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204 posts

Master Geek
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Topic # 79613 19-Mar-2011 23:37 Send private message

I got my replacement motherboard today (thanks ASROCK), but before I hook it up I am keen to make sure I don't repeat the same mistake that might've fried my previous one. Here is a photo of a usb card I am using - it has 4 external USB ports, one internal, and 2 USB headers. But it also has what appears to be a power connector, labelled DCN-2.
Does anyone know whether it is power in or power out, and what I am supposed to hook up to it, because not a single connector on my modular PSU is a perfect fit for this port?

USB card power




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  Reply # 449977 20-Mar-2011 06:00 Send private message

Looks like a standard floppy drive power connector (which is relatively common to power addon cards that need extra power)

Does it not have a manual?

*edit* given the screenprint directly under it of a molex shaped connector but with no connector,  I'd safe to say it's a 4 pin berg FDD power connector.



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Ultimate Geek
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  Reply # 449994 20-Mar-2011 10:08 Send private message

Defently a power boster as it's just a usb hub it will not be able to suppy enough power to all the usb ports if you have muitply things that get their power from the usb hub connected. e.g external hard drive, mouse etc.

You can see that there is the outline for a standard power plug on the card as well just has not been soldered on.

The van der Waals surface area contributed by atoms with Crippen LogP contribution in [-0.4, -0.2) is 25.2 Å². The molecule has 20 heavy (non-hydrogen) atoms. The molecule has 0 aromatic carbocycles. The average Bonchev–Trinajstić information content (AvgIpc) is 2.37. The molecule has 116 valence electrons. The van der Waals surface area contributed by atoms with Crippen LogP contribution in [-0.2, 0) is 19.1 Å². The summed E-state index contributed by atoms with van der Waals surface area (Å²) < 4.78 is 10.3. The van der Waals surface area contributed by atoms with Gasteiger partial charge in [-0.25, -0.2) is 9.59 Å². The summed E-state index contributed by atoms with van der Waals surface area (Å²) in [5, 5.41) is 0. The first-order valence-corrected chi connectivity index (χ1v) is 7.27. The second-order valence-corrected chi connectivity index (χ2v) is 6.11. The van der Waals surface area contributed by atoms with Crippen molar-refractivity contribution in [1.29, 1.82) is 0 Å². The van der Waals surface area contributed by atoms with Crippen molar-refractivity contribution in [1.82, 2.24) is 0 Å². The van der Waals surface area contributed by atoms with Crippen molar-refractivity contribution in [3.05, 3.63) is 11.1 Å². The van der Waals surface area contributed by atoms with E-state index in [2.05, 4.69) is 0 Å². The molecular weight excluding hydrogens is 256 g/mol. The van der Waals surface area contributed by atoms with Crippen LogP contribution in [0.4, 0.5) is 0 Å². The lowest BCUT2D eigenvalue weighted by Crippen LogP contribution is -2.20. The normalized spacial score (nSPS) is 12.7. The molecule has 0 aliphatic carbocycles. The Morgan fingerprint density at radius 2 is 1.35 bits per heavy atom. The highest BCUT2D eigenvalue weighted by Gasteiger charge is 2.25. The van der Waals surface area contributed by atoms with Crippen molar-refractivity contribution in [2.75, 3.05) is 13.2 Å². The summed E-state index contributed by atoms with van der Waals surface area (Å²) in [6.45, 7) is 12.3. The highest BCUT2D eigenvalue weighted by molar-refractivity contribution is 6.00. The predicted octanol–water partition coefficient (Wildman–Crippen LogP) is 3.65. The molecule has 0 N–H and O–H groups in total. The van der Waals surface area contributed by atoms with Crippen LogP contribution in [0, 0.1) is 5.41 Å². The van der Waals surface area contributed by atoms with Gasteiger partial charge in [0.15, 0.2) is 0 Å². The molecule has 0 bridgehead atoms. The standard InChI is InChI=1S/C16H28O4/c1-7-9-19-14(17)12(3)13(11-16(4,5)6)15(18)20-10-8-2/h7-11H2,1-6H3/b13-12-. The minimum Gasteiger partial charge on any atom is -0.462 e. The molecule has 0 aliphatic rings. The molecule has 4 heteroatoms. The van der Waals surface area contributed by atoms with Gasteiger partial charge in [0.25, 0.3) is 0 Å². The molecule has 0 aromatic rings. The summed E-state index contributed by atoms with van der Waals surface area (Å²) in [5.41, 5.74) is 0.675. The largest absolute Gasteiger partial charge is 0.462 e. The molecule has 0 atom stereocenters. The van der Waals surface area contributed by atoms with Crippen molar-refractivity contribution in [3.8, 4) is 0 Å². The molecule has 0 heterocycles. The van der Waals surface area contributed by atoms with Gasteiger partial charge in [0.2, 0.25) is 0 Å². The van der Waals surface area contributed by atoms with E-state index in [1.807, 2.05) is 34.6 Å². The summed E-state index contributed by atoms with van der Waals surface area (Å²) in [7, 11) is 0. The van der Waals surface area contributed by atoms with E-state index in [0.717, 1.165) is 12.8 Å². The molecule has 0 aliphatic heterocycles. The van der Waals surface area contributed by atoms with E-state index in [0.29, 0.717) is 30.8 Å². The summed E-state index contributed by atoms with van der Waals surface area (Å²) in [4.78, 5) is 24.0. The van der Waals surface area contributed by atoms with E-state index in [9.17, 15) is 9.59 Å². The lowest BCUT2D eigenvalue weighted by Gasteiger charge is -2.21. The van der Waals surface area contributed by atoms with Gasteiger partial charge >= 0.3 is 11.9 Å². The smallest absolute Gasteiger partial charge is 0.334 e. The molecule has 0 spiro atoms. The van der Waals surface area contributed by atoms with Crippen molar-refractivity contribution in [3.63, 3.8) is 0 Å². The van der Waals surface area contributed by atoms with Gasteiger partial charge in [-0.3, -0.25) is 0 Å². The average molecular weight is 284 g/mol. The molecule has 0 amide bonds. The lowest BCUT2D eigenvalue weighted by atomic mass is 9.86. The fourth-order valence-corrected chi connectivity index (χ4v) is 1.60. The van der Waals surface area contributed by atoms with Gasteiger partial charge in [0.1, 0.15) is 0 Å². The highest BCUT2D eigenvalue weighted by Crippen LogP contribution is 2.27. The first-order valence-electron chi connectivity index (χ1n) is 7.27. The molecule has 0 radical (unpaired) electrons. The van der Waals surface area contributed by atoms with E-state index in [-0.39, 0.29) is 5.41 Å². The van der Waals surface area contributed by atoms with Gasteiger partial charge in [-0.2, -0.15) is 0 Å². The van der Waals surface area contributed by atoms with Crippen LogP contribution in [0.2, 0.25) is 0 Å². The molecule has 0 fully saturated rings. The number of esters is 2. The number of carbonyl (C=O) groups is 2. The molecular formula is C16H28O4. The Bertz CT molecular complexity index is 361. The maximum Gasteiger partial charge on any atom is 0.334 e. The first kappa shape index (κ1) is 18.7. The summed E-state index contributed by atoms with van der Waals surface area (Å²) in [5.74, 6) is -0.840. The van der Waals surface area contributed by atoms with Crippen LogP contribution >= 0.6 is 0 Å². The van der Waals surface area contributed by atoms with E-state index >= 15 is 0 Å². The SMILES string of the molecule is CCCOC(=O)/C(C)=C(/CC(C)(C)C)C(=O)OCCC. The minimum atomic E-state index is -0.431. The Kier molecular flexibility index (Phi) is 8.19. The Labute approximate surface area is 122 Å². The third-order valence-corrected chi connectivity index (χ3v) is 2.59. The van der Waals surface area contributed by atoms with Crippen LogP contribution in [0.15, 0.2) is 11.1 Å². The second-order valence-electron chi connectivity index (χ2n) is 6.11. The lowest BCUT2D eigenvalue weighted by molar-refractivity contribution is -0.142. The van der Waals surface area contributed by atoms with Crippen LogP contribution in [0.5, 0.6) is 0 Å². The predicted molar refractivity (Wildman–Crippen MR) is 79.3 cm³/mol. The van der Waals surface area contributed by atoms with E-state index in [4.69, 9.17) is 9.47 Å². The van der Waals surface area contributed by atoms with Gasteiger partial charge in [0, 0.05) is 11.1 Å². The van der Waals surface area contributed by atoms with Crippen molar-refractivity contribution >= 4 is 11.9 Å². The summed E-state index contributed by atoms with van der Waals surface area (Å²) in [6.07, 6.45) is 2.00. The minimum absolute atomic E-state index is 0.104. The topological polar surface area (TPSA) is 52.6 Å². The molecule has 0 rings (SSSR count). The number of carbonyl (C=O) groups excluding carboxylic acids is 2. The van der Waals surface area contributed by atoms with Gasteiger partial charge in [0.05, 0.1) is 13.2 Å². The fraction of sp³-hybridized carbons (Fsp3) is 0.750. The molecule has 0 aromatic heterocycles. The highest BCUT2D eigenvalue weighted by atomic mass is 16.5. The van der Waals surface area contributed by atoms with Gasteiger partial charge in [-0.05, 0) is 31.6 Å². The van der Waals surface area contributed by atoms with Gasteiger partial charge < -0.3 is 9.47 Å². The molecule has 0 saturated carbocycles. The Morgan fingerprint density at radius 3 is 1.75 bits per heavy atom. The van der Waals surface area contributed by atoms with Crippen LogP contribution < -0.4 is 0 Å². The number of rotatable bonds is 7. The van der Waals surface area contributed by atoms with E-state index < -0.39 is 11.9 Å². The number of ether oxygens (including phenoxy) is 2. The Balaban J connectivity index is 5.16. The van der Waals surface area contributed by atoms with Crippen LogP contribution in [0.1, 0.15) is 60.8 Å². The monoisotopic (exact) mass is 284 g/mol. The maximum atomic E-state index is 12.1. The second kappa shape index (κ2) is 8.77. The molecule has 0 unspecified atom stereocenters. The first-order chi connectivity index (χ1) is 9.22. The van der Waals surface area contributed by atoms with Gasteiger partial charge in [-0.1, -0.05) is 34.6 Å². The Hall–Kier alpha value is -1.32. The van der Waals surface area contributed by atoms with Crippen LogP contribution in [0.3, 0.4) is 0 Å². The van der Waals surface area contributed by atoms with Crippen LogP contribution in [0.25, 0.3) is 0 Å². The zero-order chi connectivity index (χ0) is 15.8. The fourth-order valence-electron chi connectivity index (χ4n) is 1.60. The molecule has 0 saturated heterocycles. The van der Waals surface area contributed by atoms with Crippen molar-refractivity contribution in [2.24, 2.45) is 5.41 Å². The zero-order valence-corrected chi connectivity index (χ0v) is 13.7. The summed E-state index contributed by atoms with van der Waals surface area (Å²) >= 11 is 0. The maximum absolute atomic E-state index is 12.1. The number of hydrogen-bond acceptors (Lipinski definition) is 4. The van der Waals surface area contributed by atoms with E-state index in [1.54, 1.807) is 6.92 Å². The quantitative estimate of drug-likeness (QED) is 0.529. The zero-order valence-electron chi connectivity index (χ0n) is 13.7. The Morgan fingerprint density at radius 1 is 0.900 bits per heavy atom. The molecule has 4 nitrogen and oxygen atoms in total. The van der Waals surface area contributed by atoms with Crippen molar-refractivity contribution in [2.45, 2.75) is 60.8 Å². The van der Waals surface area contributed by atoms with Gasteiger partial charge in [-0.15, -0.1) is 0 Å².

Dion   

gzt

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  Reply # 450012 20-Mar-2011 11:54 Send private message

I don't know the answer to your question, but the maximum specified draw for USB 2.0 is 2.5W (per port, from a hub).

On the maximum power available from the PCI bus -> Wikipedia:
"At least one of PRSNT1# and PRSNT2# must be grounded by the card. The combination chosen indicates the total power requirements of the card (25 W, 15 W, or 7.5 W)"


5 ports x 2.5W = 12.5W. Well within the ability of PCI to supply.

Having said that, I have no idea about the design of the card, it may be designed with external power in mind. Does the card operate without it?

What exactly was the mistake which fried your previous motherboard, if it is not too embarrassing ; )




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  Reply # 450026 20-Mar-2011 12:37 Send private message

Many low cost USB devices will draw as much power as the port will deliver, often sensing the voltage so see when it starts dropping out. It is not uncommon for a device to draw up to 1A for charging, because 5W (= 5V x 1A) power adapters is a common size.

A motherboard will supply maybe 4A or 5A before limiting, because they use 1 protection device for all the ports (saving cost).

Contact resistance of the PCI connector will limit how much power you can deliver.

Only a few years ago the USB charging standard was released which allows up to 1.8A for charging, before manufacturers did whatever is needed to overcome the limitations of the USB standard. If you want the adapter to be a charging port then you should connect the extra power connector.

As an example, the iPad needs a 1.1A port for charging properly and is supplied with a 10W (2A) power adapter.




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204 posts

Master Geek
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  Reply # 450044 20-Mar-2011 14:22 Send private message

Thanks all. I've tried the fdd connector before, but the fit was a bit too tight - it actually bent the white plastic on the connector on the hub almost to the point of breaking.
The way I think I've fried the mobo the last time was like this. I had a front panel card reader with usb ports connected to the usb headers on the motherboard, and the front usb ports of the case connected to the headers on this hub. All four rear panel mobo usb ports were already used for other devices including an mp3 player and a logitech wireless keyboard/mouse combo. I then connected an asus bluetooth adaptor to a hub external port, a tp-link wifi adaptor to the hub's external port, an adata 8gb flash drive and a samsung camera to the front case ports, and a sierra 3g modem to a card reader usb port. The hub was not connected to power.
Outcome: The mobo headers died completely, the mobo rear ports and the hub became permanently usb 1.1.